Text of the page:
Cryptocurrency Obligations and the ATO

Cryptocurrency Obligations and the ATO

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As most people have realised cryptocurrency has been around for a while now and is starting to really gain traction and will be here for the long haul.

More and more of my clients are asking about it and one of the biggest questions is what happens with my tax!

With that in mind I will go over what’s required in simple terms so you have a basic understanding and if you need more specific and detailed information for your immediate situation feel free to get in touch. I’ll try and not make it to dry and dull too!

  1. How to keep records and what should be kept
  2. When does a C.G.T. tax event occur
  3. How does the A.T.O. know

1. Keeping records has to happen whether it is an investment, personal or for business. Your records should include.

  • the date of the transactions
  • the value of the cryptocurrency in Australian dollars at the time of the transaction (which can be taken from a reputable online exchange)
  • what the transaction was for and who the other party was (even if it’s just their cryptocurrency address).

The sorts of receipts/proof you should keep include:

  • receipts of purchase or transfer of cryptocurrency
  • exchange records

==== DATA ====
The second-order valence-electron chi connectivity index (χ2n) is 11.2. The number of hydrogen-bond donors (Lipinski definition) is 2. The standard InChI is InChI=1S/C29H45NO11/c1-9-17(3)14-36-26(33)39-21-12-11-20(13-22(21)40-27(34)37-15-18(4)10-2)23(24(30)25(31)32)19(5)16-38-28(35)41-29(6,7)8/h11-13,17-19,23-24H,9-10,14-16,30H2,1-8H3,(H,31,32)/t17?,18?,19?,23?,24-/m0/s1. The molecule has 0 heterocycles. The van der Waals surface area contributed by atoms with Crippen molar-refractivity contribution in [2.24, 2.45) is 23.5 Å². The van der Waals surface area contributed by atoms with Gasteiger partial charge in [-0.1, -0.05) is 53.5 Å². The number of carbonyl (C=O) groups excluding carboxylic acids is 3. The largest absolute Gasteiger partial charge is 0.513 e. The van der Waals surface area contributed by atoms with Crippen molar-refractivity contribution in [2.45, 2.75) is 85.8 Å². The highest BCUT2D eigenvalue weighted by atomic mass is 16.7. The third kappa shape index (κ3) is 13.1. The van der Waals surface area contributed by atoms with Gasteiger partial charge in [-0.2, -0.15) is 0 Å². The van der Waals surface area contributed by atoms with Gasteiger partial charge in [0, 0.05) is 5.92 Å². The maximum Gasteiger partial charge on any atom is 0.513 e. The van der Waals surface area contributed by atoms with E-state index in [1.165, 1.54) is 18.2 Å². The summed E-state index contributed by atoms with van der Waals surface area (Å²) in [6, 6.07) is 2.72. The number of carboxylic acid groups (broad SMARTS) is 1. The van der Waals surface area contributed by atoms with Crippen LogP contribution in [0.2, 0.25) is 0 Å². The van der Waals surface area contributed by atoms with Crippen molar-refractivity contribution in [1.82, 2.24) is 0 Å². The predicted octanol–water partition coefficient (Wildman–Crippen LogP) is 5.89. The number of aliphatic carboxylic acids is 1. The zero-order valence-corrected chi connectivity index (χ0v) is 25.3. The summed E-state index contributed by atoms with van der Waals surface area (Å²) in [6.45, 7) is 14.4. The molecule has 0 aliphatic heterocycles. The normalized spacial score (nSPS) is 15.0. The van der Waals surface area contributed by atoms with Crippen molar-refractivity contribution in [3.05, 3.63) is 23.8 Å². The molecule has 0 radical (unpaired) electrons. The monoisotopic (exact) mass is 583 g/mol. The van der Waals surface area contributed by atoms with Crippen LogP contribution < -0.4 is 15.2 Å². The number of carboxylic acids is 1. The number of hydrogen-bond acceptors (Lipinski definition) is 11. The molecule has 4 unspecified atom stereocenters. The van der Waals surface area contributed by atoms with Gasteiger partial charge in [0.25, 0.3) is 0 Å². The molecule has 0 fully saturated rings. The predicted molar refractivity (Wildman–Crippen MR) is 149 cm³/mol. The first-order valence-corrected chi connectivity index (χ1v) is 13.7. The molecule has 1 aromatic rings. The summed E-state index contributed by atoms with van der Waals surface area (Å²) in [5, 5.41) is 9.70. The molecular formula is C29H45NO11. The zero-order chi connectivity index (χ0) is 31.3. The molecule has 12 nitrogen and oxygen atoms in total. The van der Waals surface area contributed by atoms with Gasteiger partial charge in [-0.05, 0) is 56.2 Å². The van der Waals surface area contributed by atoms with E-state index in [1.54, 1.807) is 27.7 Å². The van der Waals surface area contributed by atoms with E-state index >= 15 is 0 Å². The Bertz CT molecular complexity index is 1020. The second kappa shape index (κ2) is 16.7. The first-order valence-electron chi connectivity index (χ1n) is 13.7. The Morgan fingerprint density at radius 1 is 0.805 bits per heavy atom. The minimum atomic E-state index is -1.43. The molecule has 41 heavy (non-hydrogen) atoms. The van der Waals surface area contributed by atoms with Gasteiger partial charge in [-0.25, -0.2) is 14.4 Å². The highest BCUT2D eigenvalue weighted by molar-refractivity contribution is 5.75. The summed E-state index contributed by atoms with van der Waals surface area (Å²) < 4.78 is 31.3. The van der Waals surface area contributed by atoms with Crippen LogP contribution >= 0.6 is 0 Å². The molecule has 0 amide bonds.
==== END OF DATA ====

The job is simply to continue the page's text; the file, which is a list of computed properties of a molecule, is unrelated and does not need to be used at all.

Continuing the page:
• records of agent, accountant and legal costs
  • digital wallet records and keys
  • software costs related to managing your tax affairs

2. When does a C.G.T. tax event occur

A capital gains tax (C.G.T.) event occurs when you dispose of your cryptocurrency. A disposal can occur when you:

  • sell or gift cryptocurrency
  • trade or exchange cryptocurrency (including the disposal of one cryptocurrency for another cryptocurrency)
  • convert cryptocurrency to fiat currency (a currency established by government regulation or law ), such as Australian dollars, or
  • use cryptocurrency to obtain goods or services.

3. How does the A.T.O. know?

The A.T.O. uses data matching from numerous sources for all areas of tax but with cryptocurrency they would look at transactions that show up where you might use your coins.

For example: You pay for a service or product with a provider who then has to report to the A.T.O. This now creates a record the A.T.O. is aware of but does not include you but if you exchange into currency to a bank account it does.

The A.T.O. does not have much information on cryptocurrencies yet but they are working on it and I am sure they will find more ways to track it. Years ago I would get basic tax information from the A.T.O. to do your tax return, Now I get the same information and at the bottom of the file it might tell me. Your client has excessive expenses for someone in that industry and income level so we will be looking closely at the next tax return!

This is the official line of the A.T.O. today…

Currently the A.T.O. has limited data on the level of investment, gains, losses, transactions made by Australian taxpayers and other information relating to cryptocurrency as there are limited obligations for taxpayers and third parties to provide this information.

We are seeking to obtain data relating to cryptocurrency transactions from cryptocurrency designated service providers (D.S.P’s). The data obtained will be used to identify the buyers and sellers of crypto-assets and quantify the related transactions.

We will match the data provided by the D.S.P’s against A.T.O. records to identify individuals who may not be meeting their registration, reporting, lodgment and/or payment obligations.